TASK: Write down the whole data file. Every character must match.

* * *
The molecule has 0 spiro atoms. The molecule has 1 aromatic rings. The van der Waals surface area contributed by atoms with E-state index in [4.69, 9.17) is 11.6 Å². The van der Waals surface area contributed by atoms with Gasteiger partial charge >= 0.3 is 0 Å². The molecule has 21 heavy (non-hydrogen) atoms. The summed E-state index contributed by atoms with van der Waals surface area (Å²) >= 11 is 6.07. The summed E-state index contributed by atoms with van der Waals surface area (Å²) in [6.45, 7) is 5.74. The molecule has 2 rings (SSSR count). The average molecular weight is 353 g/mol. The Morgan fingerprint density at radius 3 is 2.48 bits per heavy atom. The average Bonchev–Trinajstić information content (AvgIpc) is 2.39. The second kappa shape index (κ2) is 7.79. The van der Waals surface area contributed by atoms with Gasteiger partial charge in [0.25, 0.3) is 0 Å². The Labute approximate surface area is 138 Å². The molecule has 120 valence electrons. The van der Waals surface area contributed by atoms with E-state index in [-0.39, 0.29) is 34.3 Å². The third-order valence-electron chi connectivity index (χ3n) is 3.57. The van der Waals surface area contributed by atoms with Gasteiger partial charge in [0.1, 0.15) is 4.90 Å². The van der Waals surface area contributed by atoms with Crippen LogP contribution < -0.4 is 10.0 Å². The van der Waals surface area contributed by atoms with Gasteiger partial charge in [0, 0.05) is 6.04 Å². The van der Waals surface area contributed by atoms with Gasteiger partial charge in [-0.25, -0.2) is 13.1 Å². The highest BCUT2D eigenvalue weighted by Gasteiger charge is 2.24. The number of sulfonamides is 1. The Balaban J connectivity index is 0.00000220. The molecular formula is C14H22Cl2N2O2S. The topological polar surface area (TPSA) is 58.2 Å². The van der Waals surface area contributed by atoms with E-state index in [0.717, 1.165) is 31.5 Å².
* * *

The molecule has 0 spiro atoms. The molecule has 1 aromatic rings. The van der Waals surface area contributed by atoms with E-state index in [4.69, 9.17) is 11.6 Å². The van der Waals surface area contributed by atoms with Gasteiger partial charge >= 0.3 is 0 Å². The molecule has 21 heavy (non-hydrogen) atoms. The summed E-state index contributed by atoms with van der Waals surface area (Å²) >= 11 is 6.07. The summed E-state index contributed by atoms with van der Waals surface area (Å²) in [6.45, 7) is 5.74. The molecule has 2 rings (SSSR count). The average molecular weight is 353 g/mol. The Morgan fingerprint density at radius 3 is 2.48 bits per heavy atom. The average Bonchev–Trinajstić information content (AvgIpc) is 2.39. The second kappa shape index (κ2) is 7.79. The van der Waals surface area contributed by atoms with Gasteiger partial charge in [0.25, 0.3) is 0 Å². The Labute approximate surface area is 138 Å². The molecule has 120 valence electrons. The van der Waals surface area contributed by atoms with E-state index in [-0.39, 0.29) is 34.3 Å². The third-order valence-electron chi connectivity index (χ3n) is 3.57. The van der Waals surface area contributed by atoms with Gasteiger partial charge in [0.1, 0.15) is 4.90 Å². The van der Waals surface area contributed by atoms with Crippen LogP contribution < -0.4 is 10.0 Å². The van der Waals surface area contributed by atoms with Gasteiger partial charge in [0, 0.05) is 6.04 Å². The van der Waals surface area contributed by atoms with Gasteiger partial charge in [-0.25, -0.2) is 13.1 Å². The highest BCUT2D eigenvalue weighted by Gasteiger charge is 2.24. The number of sulfonamides is 1. The Balaban J connectivity index is 0.00000220. The molecular formula is C14H22Cl2N2O2S. The topological polar surface area (TPSA) is 58.2 Å². The van der Waals surface area contributed by atoms with E-state index in [0.717, 1.165) is 31.5 Å².